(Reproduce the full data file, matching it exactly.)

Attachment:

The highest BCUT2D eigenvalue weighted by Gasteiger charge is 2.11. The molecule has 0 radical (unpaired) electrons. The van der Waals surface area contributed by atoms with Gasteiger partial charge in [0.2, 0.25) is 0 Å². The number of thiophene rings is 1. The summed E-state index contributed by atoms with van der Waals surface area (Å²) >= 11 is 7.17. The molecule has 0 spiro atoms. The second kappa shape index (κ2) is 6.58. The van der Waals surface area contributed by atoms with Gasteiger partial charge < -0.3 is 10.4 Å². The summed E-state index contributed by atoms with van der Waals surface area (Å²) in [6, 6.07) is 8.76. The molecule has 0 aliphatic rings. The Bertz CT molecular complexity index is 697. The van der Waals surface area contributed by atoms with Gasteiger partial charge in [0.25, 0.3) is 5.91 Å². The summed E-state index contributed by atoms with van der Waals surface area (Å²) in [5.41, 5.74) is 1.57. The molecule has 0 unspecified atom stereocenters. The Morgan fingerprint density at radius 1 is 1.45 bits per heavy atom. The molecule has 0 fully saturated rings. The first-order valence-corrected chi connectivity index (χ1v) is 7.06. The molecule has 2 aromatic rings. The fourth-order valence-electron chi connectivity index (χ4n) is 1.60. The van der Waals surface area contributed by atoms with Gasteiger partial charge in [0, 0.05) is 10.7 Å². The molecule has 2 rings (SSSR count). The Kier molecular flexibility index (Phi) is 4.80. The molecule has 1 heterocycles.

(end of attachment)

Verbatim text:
The highest BCUT2D eigenvalue weighted by Gasteiger charge is 2.11. The molecule has 0 radical (unpaired) electrons. The van der Waals surface area contributed by atoms with Gasteiger partial charge in [0.2, 0.25) is 0 Å². The number of thiophene rings is 1. The summed E-state index contributed by atoms with van der Waals surface area (Å²) >= 11 is 7.17. The molecule has 0 spiro atoms. The second kappa shape index (κ2) is 6.58. The van der Waals surface area contributed by atoms with Gasteiger partial charge < -0.3 is 10.4 Å². The summed E-state index contributed by atoms with van der Waals surface area (Å²) in [6, 6.07) is 8.76. The molecule has 0 aliphatic rings. The Bertz CT molecular complexity index is 697. The van der Waals surface area contributed by atoms with Gasteiger partial charge in [0.25, 0.3) is 5.91 Å². The summed E-state index contributed by atoms with van der Waals surface area (Å²) in [5.41, 5.74) is 1.57. The molecule has 0 unspecified atom stereocenters. The Morgan fingerprint density at radius 1 is 1.45 bits per heavy atom. The molecule has 0 fully saturated rings. The first-order valence-corrected chi connectivity index (χ1v) is 7.06. The molecule has 2 aromatic rings. The fourth-order valence-electron chi connectivity index (χ4n) is 1.60. The van der Waals surface area contributed by atoms with Gasteiger partial charge in [0, 0.05) is 10.7 Å². The molecule has 2 rings (SSSR count). The Kier molecular flexibility index (Phi) is 4.80. The molecule has 1 heterocycles.